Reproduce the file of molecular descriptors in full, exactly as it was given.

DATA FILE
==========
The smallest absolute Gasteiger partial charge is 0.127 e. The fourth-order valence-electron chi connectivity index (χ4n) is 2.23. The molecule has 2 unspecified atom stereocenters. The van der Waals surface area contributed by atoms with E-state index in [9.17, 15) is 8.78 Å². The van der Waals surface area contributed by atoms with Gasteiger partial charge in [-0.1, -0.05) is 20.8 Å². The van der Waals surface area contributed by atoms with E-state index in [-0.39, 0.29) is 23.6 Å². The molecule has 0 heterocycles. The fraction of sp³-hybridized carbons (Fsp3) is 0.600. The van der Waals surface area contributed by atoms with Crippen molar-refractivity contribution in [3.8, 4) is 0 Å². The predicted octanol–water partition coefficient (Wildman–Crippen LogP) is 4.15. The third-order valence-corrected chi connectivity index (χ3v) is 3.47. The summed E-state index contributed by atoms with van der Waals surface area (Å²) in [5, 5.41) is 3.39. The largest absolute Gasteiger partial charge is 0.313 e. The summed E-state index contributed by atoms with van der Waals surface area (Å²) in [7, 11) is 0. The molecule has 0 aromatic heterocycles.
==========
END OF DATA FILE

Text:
The smallest absolute Gasteiger partial charge is 0.127 e. The fourth-order valence-electron chi connectivity index (χ4n) is 2.23. The molecule has 2 unspecified atom stereocenters. The van der Waals surface area contributed by atoms with E-state index in [9.17, 15) is 8.78 Å². The van der Waals surface area contributed by atoms with Gasteiger partial charge in [-0.1, -0.05) is 20.8 Å². The van der Waals surface area contributed by atoms with E-state index in [-0.39, 0.29) is 23.6 Å². The molecule has 0 heterocycles. The fraction of sp³-hybridized carbons (Fsp3) is 0.600. The van der Waals surface area contributed by atoms with Crippen molar-refractivity contribution in [3.8, 4) is 0 Å². The predicted octanol–water partition coefficient (Wildman–Crippen LogP) is 4.15. The third-order valence-corrected chi connectivity index (χ3v) is 3.47. The summed E-state index contributed by atoms with van der Waals surface area (Å²) in [5, 5.41) is 3.39. The largest absolute Gasteiger partial charge is 0.313 e. The summed E-state index contributed by atoms with van der Waals surface area (Å²) in [7, 11) is 0. The molecule has 0 aromatic heterocycles.